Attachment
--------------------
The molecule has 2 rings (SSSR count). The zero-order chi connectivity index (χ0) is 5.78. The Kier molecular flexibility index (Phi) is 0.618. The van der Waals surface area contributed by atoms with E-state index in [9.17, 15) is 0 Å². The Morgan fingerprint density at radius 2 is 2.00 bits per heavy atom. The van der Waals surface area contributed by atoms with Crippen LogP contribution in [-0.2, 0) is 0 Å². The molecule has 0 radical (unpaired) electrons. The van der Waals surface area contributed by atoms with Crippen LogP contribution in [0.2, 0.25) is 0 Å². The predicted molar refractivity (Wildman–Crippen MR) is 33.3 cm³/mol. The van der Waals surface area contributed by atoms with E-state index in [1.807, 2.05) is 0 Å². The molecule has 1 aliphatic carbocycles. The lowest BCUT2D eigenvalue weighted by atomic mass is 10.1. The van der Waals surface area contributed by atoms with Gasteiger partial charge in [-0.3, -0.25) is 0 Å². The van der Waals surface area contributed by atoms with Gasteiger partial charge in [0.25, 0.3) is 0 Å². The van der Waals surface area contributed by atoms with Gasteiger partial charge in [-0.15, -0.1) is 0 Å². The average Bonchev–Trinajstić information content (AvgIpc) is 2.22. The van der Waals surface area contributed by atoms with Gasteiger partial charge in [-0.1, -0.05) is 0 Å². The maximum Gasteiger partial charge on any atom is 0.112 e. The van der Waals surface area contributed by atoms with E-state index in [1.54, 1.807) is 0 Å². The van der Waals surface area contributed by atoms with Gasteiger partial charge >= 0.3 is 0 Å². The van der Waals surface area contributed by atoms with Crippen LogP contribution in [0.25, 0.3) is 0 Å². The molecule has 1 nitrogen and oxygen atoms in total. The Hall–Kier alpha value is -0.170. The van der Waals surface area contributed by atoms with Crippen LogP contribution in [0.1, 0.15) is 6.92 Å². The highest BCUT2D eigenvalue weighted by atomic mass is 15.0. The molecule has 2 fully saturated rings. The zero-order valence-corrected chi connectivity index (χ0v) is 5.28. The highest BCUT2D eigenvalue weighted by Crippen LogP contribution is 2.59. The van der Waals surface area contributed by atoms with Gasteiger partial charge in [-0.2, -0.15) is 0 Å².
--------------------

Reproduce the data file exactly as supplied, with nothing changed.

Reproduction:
The molecule has 2 rings (SSSR count). The zero-order chi connectivity index (χ0) is 5.78. The Kier molecular flexibility index (Phi) is 0.618. The van der Waals surface area contributed by atoms with E-state index in [9.17, 15) is 0 Å². The Morgan fingerprint density at radius 2 is 2.00 bits per heavy atom. The van der Waals surface area contributed by atoms with Crippen LogP contribution in [-0.2, 0) is 0 Å². The molecule has 0 radical (unpaired) electrons. The van der Waals surface area contributed by atoms with Crippen LogP contribution in [0.2, 0.25) is 0 Å². The predicted molar refractivity (Wildman–Crippen MR) is 33.3 cm³/mol. The van der Waals surface area contributed by atoms with E-state index in [1.807, 2.05) is 0 Å². The molecule has 1 aliphatic carbocycles. The lowest BCUT2D eigenvalue weighted by atomic mass is 10.1. The van der Waals surface area contributed by atoms with Gasteiger partial charge in [-0.3, -0.25) is 0 Å². The van der Waals surface area contributed by atoms with Gasteiger partial charge in [0.25, 0.3) is 0 Å². The van der Waals surface area contributed by atoms with Gasteiger partial charge in [-0.15, -0.1) is 0 Å². The average Bonchev–Trinajstić information content (AvgIpc) is 2.22. The van der Waals surface area contributed by atoms with Gasteiger partial charge in [-0.1, -0.05) is 0 Å². The maximum Gasteiger partial charge on any atom is 0.112 e. The van der Waals surface area contributed by atoms with E-state index in [1.54, 1.807) is 0 Å². The van der Waals surface area contributed by atoms with Gasteiger partial charge >= 0.3 is 0 Å². The van der Waals surface area contributed by atoms with Crippen LogP contribution in [0.25, 0.3) is 0 Å². The molecule has 1 nitrogen and oxygen atoms in total. The Hall–Kier alpha value is -0.170. The van der Waals surface area contributed by atoms with Crippen LogP contribution in [0.1, 0.15) is 6.92 Å². The highest BCUT2D eigenvalue weighted by atomic mass is 15.0. The molecule has 2 fully saturated rings. The zero-order valence-corrected chi connectivity index (χ0v) is 5.28. The highest BCUT2D eigenvalue weighted by Crippen LogP contribution is 2.59. The van der Waals surface area contributed by atoms with Gasteiger partial charge in [-0.2, -0.15) is 0 Å².